The Devil whispers, “You will lose all your friendships.”
Truth says, friendships may ebb and flow. Yes, there will be some friends you drift away from a little or a lot. You will also make and build new friendships as your children grow. I have found some beautiful online communities with other moms since having my first. There is some light among all the grossness that can be social media.
The Devil whispers, “You will never manage all your responsibilities.”
Truth says, moms work harder than anyone I have ever met. Your workday never ends. You don’t get vacation days or sick leave. You will, however, find a way to manage all things mom. This will be lessons of trial and error. Of learning what is a priority versus what is something you just want to happen.
The Devil whispers, “You will never do anything else with your life.”
Truth says, raising little humans and nourishing their souls is the absolute most important thing anyone can do. If being a mom is the “only” thing you ever do, you have accomplished more than enough.
The Devil whispers, “You will never feel like yourself again.”
Truth says, once you have children, you will never be the same again. This is a beautiful blessing. You will change in some remarkable ways. You will become a stronger and bolder version of your old self. There will be parts of your old self you get waves of nostalgia for, but I promise this version of yourself will continue to amaze you.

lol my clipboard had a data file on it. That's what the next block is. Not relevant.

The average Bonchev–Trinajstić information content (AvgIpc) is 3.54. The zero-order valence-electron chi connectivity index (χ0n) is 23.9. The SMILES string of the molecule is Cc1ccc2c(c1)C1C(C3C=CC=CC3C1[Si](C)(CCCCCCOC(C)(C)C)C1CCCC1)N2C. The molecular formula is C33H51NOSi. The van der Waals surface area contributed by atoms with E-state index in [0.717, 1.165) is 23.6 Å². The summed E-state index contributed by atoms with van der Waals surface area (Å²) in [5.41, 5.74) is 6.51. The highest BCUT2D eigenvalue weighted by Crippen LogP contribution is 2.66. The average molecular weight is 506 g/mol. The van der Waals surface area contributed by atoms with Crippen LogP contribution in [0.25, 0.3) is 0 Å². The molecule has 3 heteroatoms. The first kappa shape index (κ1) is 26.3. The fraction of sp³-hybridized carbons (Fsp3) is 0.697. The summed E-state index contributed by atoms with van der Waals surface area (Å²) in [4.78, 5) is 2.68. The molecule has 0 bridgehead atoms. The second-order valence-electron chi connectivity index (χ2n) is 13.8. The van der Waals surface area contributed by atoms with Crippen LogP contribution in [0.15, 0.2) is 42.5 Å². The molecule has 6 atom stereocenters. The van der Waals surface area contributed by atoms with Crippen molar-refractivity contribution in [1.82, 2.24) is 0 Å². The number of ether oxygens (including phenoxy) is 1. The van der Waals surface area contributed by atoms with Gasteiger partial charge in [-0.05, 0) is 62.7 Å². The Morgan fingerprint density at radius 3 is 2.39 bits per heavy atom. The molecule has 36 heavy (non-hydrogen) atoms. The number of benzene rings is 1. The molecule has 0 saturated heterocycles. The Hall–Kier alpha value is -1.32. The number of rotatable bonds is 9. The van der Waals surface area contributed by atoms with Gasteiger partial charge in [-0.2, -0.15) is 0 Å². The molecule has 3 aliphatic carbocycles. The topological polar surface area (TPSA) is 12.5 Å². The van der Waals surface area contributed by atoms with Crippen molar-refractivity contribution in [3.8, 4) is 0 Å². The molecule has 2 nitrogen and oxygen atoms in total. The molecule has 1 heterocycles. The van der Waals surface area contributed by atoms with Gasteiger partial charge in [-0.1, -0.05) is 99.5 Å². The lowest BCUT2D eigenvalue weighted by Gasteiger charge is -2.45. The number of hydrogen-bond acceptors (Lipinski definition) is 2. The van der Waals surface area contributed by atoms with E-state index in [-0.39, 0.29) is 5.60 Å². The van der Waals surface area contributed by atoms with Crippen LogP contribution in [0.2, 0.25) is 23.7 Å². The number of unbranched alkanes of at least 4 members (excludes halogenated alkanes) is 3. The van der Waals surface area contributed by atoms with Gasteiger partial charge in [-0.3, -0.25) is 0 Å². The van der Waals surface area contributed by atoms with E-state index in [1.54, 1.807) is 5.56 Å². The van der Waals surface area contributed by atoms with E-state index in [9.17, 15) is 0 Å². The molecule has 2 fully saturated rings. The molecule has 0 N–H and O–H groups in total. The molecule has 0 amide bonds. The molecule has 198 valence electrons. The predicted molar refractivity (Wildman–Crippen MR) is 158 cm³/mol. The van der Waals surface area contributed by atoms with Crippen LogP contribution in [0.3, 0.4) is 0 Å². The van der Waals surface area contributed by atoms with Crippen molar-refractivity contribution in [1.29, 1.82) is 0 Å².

The Devil whispers, “You’ll never be able to do everything you want.”
Truth says, well, yes, you cannot do it all. Sacrifice is part of parenthood. In my fantasy world I would be able to shower, exercise, nap and write daily, uninterrupted. There has never been a day this is reality. Most weeks, I’m lucky if I shower more than twice. My exercise consists of chasing around my son. I never nap. Most of my writing happens in 30 second chunks on my phone. Here is the thing, when I worked full time, this was also most often my reality. You have to choose your hard. Decide what is worth sacrificing for. Personally, I’d rather sacrifice for my family than for a boss or company who may view me as replaceable and certainly could never value me as much as my family.
The Devil says, “You think this is hard, just wait until…”
Truth says, ignore this nonsense. As I mentioned, above, every season has hard moments. Do not live in apprehension about what’s in front of you. Focus on the beauty of now. If you believe the upcoming chapter will be awful, it probably will be.
Molding and allowing our mindset regarding our jobs as mothers to expand and change with the ever-changing seasons, is a constant work in progress. We were not meant to do this mom thing on our own. I believe in building a community where moms can be open and honest about the good, the bad and the sticky parts of motherhood. A space where we support each other right where we are at, no need to sugar coat or apologize for our feelings.